Tuesday, August 08, 2006

The Shadow Knows

Can you tell what the shadow knows? I've darkened it to make it more visible. Scroll down for the answer.






I thought I'd look up the latin name and mention it here.

Then I found out that there are 83 different kinds in Alabama.

So I said, "Forget that."

Because they all look more or less exactly alike.

OK well not really, but almost.

And I am not that dedicated.

Not enough to plow through a lengthy key.

Especially when the subject in question slipped away after only a couple of blurry, non-diagnostic photos.









Ready?





Arr!

Check out that right claw.

I got really tickled reading the common names of some of the Crayfish of Alabama.

First of all, nobody here really calls them that. It's crawdads to you, bub. Even crawfish suggests that you're just putting on airs.

There are a few normal, descriptive names:
Bigclaw Crayfish
Boxclaw Crayfish
Twospot Crayfish

But several of them sound awfully sinister:
Phantom Cave Crayfish
Devil Crawfish
Rusty Grave Digger (Ooh!)

And some are considerably more evocative than you'd expect, for crawdads:
Lavender Burrowing Crayfish (Really? Lavender?)
Cajun Dwarf Crayfish (Napoleon complex)
Depression Crayfish (The Sad Sack of Crayfish)
Lagniappe Crayfish (With free gift!)
Ambiguous Crayfish (Maybe I'm a crayfish, maybe not)
Ditch Fencing Crayfish (Tiny épées at 20 watery paces!)

13 comments:

pablo said...

Back in my St. Louis boyhood, we called them crawdads. But here in Kansas City I was corrected by a man who grew up in Pass Christian, Louisiana who insisted their proper name is crayfish. But he sucks their brains out after boiling them, so . . .

Rurality said...

Well, sure, if you're gonna get all proper on me... :) My brother says you must suck the heads. I have to admit that I've never even eaten one.

(BTW, Pass Christian - what's left of it - is in Mississippi, not Louisiana.)

Dave said...

Great list! I'm Smorgasblogging it.

We have problems with invasive crayfish here in PA, released from bait pails, I guess. And we're not talking aliens from another country, or even another state, simply crayfish from the Ohio drainage infecting the Susquehanna.

Belle said...

I like your blog content. I have a link to it on my blog.

Interesting about the crawdads, neat research. I just did some research on tomato hornworms for my future post.

Back later..

Ron Sullivan said...

I guessed it! Yay me!

Those names are nifty. They have the same air as some of the common names of dragonflies, but I think there was an actual committee came up with a lot of the latter. (Unusually creative, for a committee.)

Thanks; this is a great post.

I thought they called them "mudbugs" in Louisiana. Or "ecrivisse." Of course you gotta suck da heads and squeeze da tails.

About invasive exotic crawfish: there's one here, the signal crayfish, that has wiped out the endemic species, sooty crayfish, in Strawberry Creek here in Berkeley. And the Sacramento-San Joaquin Delta is crawling with Louisiana red swamp crayfish, to the detriment of the natives there. I mean, I'm sure they're tasty; in fact, I know they're tasty; I've had some. But dang. Crawdads are something you want to like unconditionally. They're just so cool and personable when you meet 'em.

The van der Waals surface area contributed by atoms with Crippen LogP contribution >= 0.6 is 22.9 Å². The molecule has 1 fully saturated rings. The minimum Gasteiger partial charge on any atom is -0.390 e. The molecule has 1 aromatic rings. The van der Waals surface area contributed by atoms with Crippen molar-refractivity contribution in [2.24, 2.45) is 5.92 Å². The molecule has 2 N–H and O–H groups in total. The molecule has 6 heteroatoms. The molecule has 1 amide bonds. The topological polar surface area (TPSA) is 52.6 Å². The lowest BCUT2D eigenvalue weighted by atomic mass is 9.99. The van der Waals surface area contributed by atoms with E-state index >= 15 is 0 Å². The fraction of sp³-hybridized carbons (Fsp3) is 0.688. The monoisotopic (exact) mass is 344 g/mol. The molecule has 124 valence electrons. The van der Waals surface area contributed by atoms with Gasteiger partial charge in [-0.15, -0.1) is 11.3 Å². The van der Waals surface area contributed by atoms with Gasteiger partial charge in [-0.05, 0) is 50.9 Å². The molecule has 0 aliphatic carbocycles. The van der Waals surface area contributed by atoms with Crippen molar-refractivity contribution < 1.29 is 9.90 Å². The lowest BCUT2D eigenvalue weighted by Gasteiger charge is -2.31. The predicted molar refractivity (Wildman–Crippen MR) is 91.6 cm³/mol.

And tasty when you etoufee' them.

robin andrea said...

I had no idea. I thought there was only one kind of crayfish (crawdad). Well, I've just learned something new today, and a whole lot of silly names to go with it!

Rose Connors said...

When I was growing up in Pennsylvania, the only name I knew them by was pinch crab. I was so surprised to learn that a crawfish is more like a lobster than a crab.

Rachel said...

We always called them crawdads. Never knew they had so many other strange names as well!!

Jenn said...

"You get a line, I'll get a pole, honey
You get a line, I'll get a pole, dear.
You get a line, I'll get a pole,
We'll all go down to the crawdad hole..."

I so can't remember the rest.
HeLLO girl scouts.

Floridacracker said...

I am inordinately fond of crawfish...alive not as a menu item. Crustaceans just fascinate me.
I have a blue one out in an aquaculture tank right now.

Rurality said...

Thanks Dave! Now I really feel like I've arrived. :)

Thanks Belle. If you can train the local birds to eat your hornworms, you'll have a lot fewer problems...

Ron, I did a similar post on butterfly names (and Hans Christian Andersen) last year. Yeah, yeah, mud bugs! Love that.

RA & Rachel, I had no idea either... just found it all when I went looking for the latin name. I swear I've learned more from writng a blog than from school. Not that I'll remember any of it, of course.

Rose, I like that name too!

Jenn, I was somehow deprived of that song in Girl Scouts. I still know all the words to "Barges" however.

FC, blue? Oh what pretty babies that one would have with the lavender one...

I hadn't heard about invasive alien crawdads before... seems like those would be almost impossible to get rid of.

lisa said...

Love those crawdads! I have a lot of them amongst the rocks in the Menominee river that runs by my house...I love to toss in fried chicken bones and watch them fight over them. The other day, a large snapping turtle came up and beat them all to the prize-cool! In the spring, the turtles bury their eggs in a sandy spot in my yard. Raccoons dug them all up this year, but I have been lucky enough to witness hatchings in the past.The babies are very cute!

Rurality said...

Ooh, I'm going to have to try that trick the next time we have chicken!